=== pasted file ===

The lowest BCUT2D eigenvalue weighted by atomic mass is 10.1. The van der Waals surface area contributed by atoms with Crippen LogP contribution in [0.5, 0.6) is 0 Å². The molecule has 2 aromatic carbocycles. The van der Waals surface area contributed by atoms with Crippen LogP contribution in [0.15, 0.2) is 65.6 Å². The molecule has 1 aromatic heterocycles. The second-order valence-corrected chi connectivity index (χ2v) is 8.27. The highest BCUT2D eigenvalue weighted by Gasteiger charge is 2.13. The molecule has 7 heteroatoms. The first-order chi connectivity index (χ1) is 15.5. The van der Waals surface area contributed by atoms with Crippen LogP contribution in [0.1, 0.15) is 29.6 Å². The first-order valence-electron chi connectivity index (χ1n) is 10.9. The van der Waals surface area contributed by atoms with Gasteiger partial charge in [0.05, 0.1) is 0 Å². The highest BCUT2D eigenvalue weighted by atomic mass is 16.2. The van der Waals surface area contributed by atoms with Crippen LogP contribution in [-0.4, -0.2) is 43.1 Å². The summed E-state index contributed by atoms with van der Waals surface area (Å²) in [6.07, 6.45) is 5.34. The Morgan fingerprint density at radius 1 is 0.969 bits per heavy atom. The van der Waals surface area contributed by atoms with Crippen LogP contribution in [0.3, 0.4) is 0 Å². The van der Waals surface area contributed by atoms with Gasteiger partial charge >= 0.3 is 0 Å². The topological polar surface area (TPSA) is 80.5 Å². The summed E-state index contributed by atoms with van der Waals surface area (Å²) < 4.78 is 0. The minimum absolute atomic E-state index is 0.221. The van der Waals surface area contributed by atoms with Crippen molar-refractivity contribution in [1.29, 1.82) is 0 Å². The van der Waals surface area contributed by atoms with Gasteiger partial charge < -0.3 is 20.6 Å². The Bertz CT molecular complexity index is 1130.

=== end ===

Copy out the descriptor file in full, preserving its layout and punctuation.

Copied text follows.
The lowest BCUT2D eigenvalue weighted by atomic mass is 10.1. The van der Waals surface area contributed by atoms with Crippen LogP contribution in [0.5, 0.6) is 0 Å². The molecule has 2 aromatic carbocycles. The van der Waals surface area contributed by atoms with Crippen LogP contribution in [0.15, 0.2) is 65.6 Å². The molecule has 1 aromatic heterocycles. The second-order valence-corrected chi connectivity index (χ2v) is 8.27. The highest BCUT2D eigenvalue weighted by Gasteiger charge is 2.13. The molecule has 7 heteroatoms. The first-order chi connectivity index (χ1) is 15.5. The van der Waals surface area contributed by atoms with Crippen LogP contribution in [0.1, 0.15) is 29.6 Å². The first-order valence-electron chi connectivity index (χ1n) is 10.9. The van der Waals surface area contributed by atoms with Gasteiger partial charge in [0.05, 0.1) is 0 Å². The highest BCUT2D eigenvalue weighted by atomic mass is 16.2. The van der Waals surface area contributed by atoms with Crippen LogP contribution in [-0.4, -0.2) is 43.1 Å². The summed E-state index contributed by atoms with van der Waals surface area (Å²) in [6.07, 6.45) is 5.34. The Morgan fingerprint density at radius 1 is 0.969 bits per heavy atom. The van der Waals surface area contributed by atoms with Crippen LogP contribution in [0.3, 0.4) is 0 Å². The van der Waals surface area contributed by atoms with Gasteiger partial charge >= 0.3 is 0 Å². The topological polar surface area (TPSA) is 80.5 Å². The summed E-state index contributed by atoms with van der Waals surface area (Å²) < 4.78 is 0. The minimum absolute atomic E-state index is 0.221. The van der Waals surface area contributed by atoms with Crippen molar-refractivity contribution in [1.29, 1.82) is 0 Å². The van der Waals surface area contributed by atoms with Gasteiger partial charge < -0.3 is 20.6 Å². The Bertz CT molecular complexity index is 1130.